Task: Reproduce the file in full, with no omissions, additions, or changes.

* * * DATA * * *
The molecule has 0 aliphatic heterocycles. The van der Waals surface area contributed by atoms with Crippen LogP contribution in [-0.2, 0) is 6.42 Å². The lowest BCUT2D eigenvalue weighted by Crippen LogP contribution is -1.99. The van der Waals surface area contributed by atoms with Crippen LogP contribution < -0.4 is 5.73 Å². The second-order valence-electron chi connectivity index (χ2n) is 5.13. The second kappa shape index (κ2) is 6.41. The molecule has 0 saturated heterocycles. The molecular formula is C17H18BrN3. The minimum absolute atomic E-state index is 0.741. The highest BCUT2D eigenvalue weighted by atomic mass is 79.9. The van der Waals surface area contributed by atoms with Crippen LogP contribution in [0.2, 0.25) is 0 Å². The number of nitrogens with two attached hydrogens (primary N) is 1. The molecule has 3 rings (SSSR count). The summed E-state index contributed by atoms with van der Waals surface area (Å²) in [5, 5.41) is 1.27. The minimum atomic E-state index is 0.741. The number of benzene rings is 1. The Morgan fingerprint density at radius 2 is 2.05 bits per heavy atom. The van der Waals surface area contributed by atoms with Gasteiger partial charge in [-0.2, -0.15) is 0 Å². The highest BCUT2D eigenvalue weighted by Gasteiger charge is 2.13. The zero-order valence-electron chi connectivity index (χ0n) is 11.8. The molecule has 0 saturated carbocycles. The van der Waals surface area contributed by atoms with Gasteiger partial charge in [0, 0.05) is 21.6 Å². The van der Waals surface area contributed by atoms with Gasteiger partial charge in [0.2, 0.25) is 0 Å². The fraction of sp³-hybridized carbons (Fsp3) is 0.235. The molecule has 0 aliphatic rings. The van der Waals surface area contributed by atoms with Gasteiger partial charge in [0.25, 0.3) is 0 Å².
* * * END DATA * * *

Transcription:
The molecule has 0 aliphatic heterocycles. The van der Waals surface area contributed by atoms with Crippen LogP contribution in [-0.2, 0) is 6.42 Å². The lowest BCUT2D eigenvalue weighted by Crippen LogP contribution is -1.99. The van der Waals surface area contributed by atoms with Crippen LogP contribution < -0.4 is 5.73 Å². The second-order valence-electron chi connectivity index (χ2n) is 5.13. The second kappa shape index (κ2) is 6.41. The molecule has 0 saturated heterocycles. The molecular formula is C17H18BrN3. The minimum absolute atomic E-state index is 0.741. The highest BCUT2D eigenvalue weighted by atomic mass is 79.9. The van der Waals surface area contributed by atoms with Crippen LogP contribution in [0.2, 0.25) is 0 Å². The number of nitrogens with two attached hydrogens (primary N) is 1. The molecule has 3 rings (SSSR count). The summed E-state index contributed by atoms with van der Waals surface area (Å²) in [5, 5.41) is 1.27. The minimum atomic E-state index is 0.741. The number of benzene rings is 1. The Morgan fingerprint density at radius 2 is 2.05 bits per heavy atom. The van der Waals surface area contributed by atoms with Gasteiger partial charge in [-0.2, -0.15) is 0 Å². The highest BCUT2D eigenvalue weighted by Gasteiger charge is 2.13. The zero-order valence-electron chi connectivity index (χ0n) is 11.8. The molecule has 0 saturated carbocycles. The van der Waals surface area contributed by atoms with Gasteiger partial charge in [0, 0.05) is 21.6 Å². The van der Waals surface area contributed by atoms with Gasteiger partial charge in [0.2, 0.25) is 0 Å². The fraction of sp³-hybridized carbons (Fsp3) is 0.235. The molecule has 0 aliphatic rings. The van der Waals surface area contributed by atoms with Gasteiger partial charge in [0.25, 0.3) is 0 Å².